It's been said countless times before about portmanteau horrors, but they're often wildly inconsistent from act to act and can (usually) be fairly judged by their weakest sequence. Thankfully, neither film attempts to wow us with a ridiculous number of stories (hello, ABCs of Death), keeping it down to four or five smaller films and one thread to tie them to each other. It's part of the fun that these stories clearly have nothing to do with one another and the writers have gone to very little effort to find thematic links (the stories in The House... all take place in - drumroll, please - a house), but there is an enjoyable layer of mystery to Asylum's wraparound, as Robert Powell listens to the story of each patient to work out who among them was once a renowned psychiatric doctor, now just another potential killer. It's a ridiculous premise and as over the top as you'd expect from the author of Psycho, but it's a guessing game you'll find yourself playing along with all the way to the demonic toys filled finale.

The special features on both discs are a beaut, a particular highlight being the short archive documentary on the Asylum disc that shows how Amicus was operated out of what was essentially a shed on the backlot of Shepperton Studios by two men with big ideas and tight purse strings, clearly a precursor to the Blumhouse model of filmmaking. Both discs not only come with director commentaries and a surprising amount of extras, but also come with reversible sleeves with fantastic new artwork from the legendary artist Graham Humphreys, although it's hard not to spin the cover of The House That Dripped Blood, if only for the incredible tagline "Vampires! Voodoo! Vixens! Victims!".

Clearly the work of madmen with a touch of genius guiding them, both of these Amicus blu-rays offer some genuinely creepy chills and thrills and are essential for anyone interested in the history of horror.

Verdict
The House That Dripped Blood 3.5/5
Asylum 3/5

Special Features
The House That Dripped Blood
- Reversible sleeve
- Audio commentaries
- A Rated Horror Film - vintage featurette and interviews with director Peter Duffell and stars Geoffrey Bayldon, Ingrid Pitt & Chloe Franks
- Radio spots
- Stills gallery
- Trailers

Asylum
- Reversible sleeve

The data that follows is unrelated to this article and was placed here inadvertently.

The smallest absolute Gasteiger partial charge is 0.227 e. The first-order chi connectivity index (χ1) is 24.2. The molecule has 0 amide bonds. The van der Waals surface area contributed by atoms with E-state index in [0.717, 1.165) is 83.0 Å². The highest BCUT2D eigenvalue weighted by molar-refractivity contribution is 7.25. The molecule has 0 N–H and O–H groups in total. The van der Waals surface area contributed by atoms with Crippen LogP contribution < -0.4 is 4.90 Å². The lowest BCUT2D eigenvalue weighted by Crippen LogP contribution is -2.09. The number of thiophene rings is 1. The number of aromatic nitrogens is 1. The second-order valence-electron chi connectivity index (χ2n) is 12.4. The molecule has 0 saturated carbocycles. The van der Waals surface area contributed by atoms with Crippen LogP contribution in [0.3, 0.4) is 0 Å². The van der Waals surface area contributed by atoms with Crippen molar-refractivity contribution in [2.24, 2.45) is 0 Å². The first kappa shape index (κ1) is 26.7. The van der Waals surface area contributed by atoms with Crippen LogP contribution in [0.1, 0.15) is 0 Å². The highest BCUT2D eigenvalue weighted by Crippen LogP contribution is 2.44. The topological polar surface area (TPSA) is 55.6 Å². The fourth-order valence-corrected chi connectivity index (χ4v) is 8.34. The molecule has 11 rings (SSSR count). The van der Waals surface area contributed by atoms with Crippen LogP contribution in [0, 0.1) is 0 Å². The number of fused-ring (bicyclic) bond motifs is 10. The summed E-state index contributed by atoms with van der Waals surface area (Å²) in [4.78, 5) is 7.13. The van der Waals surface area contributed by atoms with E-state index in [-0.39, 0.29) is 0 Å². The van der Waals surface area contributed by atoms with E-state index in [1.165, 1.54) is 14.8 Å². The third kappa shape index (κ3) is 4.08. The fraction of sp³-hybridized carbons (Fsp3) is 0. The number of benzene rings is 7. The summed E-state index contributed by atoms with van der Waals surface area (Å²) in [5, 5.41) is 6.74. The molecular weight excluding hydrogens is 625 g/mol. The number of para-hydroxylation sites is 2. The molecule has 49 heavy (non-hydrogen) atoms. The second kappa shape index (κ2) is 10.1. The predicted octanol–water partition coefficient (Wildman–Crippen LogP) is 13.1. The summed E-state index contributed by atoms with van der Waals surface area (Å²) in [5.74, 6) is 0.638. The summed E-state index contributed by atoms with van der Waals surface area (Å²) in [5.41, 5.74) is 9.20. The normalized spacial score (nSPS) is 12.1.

- Audio commentary
- Screenwriter David J. Schow on writer Robert Bloch
- Two's A Company - vintage featurette that visits the Amicus office at Shepperton Studios
- Inside The Fear Factory - featurette with directors Roy Ward Baker, Freddie Francis and producer Max J. Rosenberg
- Trailer

Sunday, 15 December 2019

SUPER SIZE ME 2: HOLY CHICKEN! review

15 years after taking on McDonald's and the fast food industry in Super Size Me, Morgan Spurlock returns to take on the intensive chicken farming industry, AKA Big Chicken.


In the original Super Size Me, Spurlock uncovered how unhealthy our fast food chains really are by eating McDonalds for every meal for a month, leading to changes to the McMenu and other restaurants following suit to promote a more healthy range of foods. What he hopes to show in this belated sequel is just how successful he actually was, in particular focusing on the chicken farming industry, the bird seeing a huge surge in popularity in the intervening years. To do that he doesn't plan to eat an exorbitant amount of chicken; instead he's purchasing his own chicks, rearing them on his own "Morganic" chicken farm for weeks, then sending them off to slaughter so he can feed them to others in his own fast food restaurant.

I'm sure that Spurlock, who gained notoriety and celebrity after the Oscar nominated success of his first film, never thought for a moment he would legitimately be able to pull the feathers over people's eyes that he of all people was genuinely going to open a fast food restaurant; but the ruse doesn't take up too much of the runtime of this film, instead taking on the myths of so called "healthy" menus, and the language that is used to convince the consumer they're actually eating good food. To do this he wades through the chicken shit and into the bullshit, visiting various US eateries (including a return to his nemesis, McDonald's) and taking apart their claims by reflecting them back on his own chicken filled "grow house". Free range? The definition is so vague that Spurlock installs a curved grate the width of the grow house doorway in order to qualify. The chickens might never see daylight and spend all day in the crowded barn, suffering broken legs due to their weight and heart attacks due to stress, but technically the option for them to step out into less than a square metre of outdoors is there, so free range they are.

The most entertaining aspect of the film is this dissection of the language being used to dupe us into thinking the fast food industry has actually changed in the wake of Spurlock's original outing. It's depressing to see how easy it is to manipulate the facts to make the consumer think they're being a conscientious buyer, opting for "all natural", "humanely raised", "hormone free" chicken, without actually knowing what that all means. Likewise, i'll never set foot in a fast food eatery again without analysing the decor for inspirational but ultimately nonsensical messages written large on the walls, something Spurlock parodies to great effect at the finale of the film with the grand opening of his new chicken restaurant.

Heck, even this film, with this title, is a product of that same marketing strategy, with Spurlock being a canny showman who knows how to sell a film that's only tangentially related to the original Super Size Me. Even if the message doesn't have quite the same impact, Super Size Me 2: Holy Chicken! is still a dizzyingly fun documentary that moves at an incredible pace to fit everything in, edited to within an inch of its life with an average shot length well under a second. Like Michael Moore before him, Morgan Spurlock has become a master of this style of documentary and knows all the elements he needs to include in his film, even if they don't go anywhere.